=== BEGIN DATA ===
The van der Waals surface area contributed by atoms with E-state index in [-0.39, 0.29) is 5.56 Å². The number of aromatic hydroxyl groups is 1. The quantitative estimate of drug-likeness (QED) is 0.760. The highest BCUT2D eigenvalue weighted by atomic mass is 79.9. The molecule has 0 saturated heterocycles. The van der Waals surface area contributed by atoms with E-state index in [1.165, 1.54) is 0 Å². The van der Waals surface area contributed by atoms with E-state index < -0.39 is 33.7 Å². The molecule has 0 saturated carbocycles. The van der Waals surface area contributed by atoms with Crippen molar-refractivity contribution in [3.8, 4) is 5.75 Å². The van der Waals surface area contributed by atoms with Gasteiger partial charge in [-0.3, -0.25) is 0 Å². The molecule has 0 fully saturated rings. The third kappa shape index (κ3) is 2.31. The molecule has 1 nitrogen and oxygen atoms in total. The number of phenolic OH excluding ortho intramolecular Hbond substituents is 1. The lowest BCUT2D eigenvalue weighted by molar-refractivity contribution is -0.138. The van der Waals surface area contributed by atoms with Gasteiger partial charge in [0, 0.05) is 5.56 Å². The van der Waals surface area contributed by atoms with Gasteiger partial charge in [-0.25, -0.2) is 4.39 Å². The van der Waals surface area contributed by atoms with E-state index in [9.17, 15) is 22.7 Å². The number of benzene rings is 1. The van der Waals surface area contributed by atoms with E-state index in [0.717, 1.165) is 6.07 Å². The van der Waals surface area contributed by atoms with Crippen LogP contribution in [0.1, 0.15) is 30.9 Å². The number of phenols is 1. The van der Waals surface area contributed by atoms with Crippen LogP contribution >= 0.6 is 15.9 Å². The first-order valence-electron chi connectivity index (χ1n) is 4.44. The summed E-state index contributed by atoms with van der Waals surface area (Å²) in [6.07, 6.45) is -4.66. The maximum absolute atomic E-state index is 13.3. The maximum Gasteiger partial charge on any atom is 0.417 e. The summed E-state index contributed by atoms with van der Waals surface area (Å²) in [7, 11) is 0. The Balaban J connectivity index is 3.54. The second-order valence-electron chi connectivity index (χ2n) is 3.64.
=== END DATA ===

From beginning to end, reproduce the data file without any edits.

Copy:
The van der Waals surface area contributed by atoms with E-state index in [-0.39, 0.29) is 5.56 Å². The number of aromatic hydroxyl groups is 1. The quantitative estimate of drug-likeness (QED) is 0.760. The highest BCUT2D eigenvalue weighted by atomic mass is 79.9. The molecule has 0 saturated heterocycles. The van der Waals surface area contributed by atoms with E-state index in [1.165, 1.54) is 0 Å². The van der Waals surface area contributed by atoms with E-state index < -0.39 is 33.7 Å². The molecule has 0 saturated carbocycles. The van der Waals surface area contributed by atoms with Crippen molar-refractivity contribution in [3.8, 4) is 5.75 Å². The van der Waals surface area contributed by atoms with Gasteiger partial charge in [-0.3, -0.25) is 0 Å². The molecule has 0 fully saturated rings. The third kappa shape index (κ3) is 2.31. The molecule has 1 nitrogen and oxygen atoms in total. The number of phenolic OH excluding ortho intramolecular Hbond substituents is 1. The lowest BCUT2D eigenvalue weighted by molar-refractivity contribution is -0.138. The van der Waals surface area contributed by atoms with Gasteiger partial charge in [0, 0.05) is 5.56 Å². The van der Waals surface area contributed by atoms with Gasteiger partial charge in [-0.25, -0.2) is 4.39 Å². The van der Waals surface area contributed by atoms with E-state index in [9.17, 15) is 22.7 Å². The number of benzene rings is 1. The van der Waals surface area contributed by atoms with E-state index in [0.717, 1.165) is 6.07 Å². The van der Waals surface area contributed by atoms with Crippen LogP contribution in [0.1, 0.15) is 30.9 Å². The number of phenols is 1. The van der Waals surface area contributed by atoms with Crippen LogP contribution >= 0.6 is 15.9 Å². The first-order valence-electron chi connectivity index (χ1n) is 4.44. The summed E-state index contributed by atoms with van der Waals surface area (Å²) in [6.07, 6.45) is -4.66. The maximum absolute atomic E-state index is 13.3. The maximum Gasteiger partial charge on any atom is 0.417 e. The summed E-state index contributed by atoms with van der Waals surface area (Å²) in [7, 11) is 0. The Balaban J connectivity index is 3.54. The second-order valence-electron chi connectivity index (χ2n) is 3.64.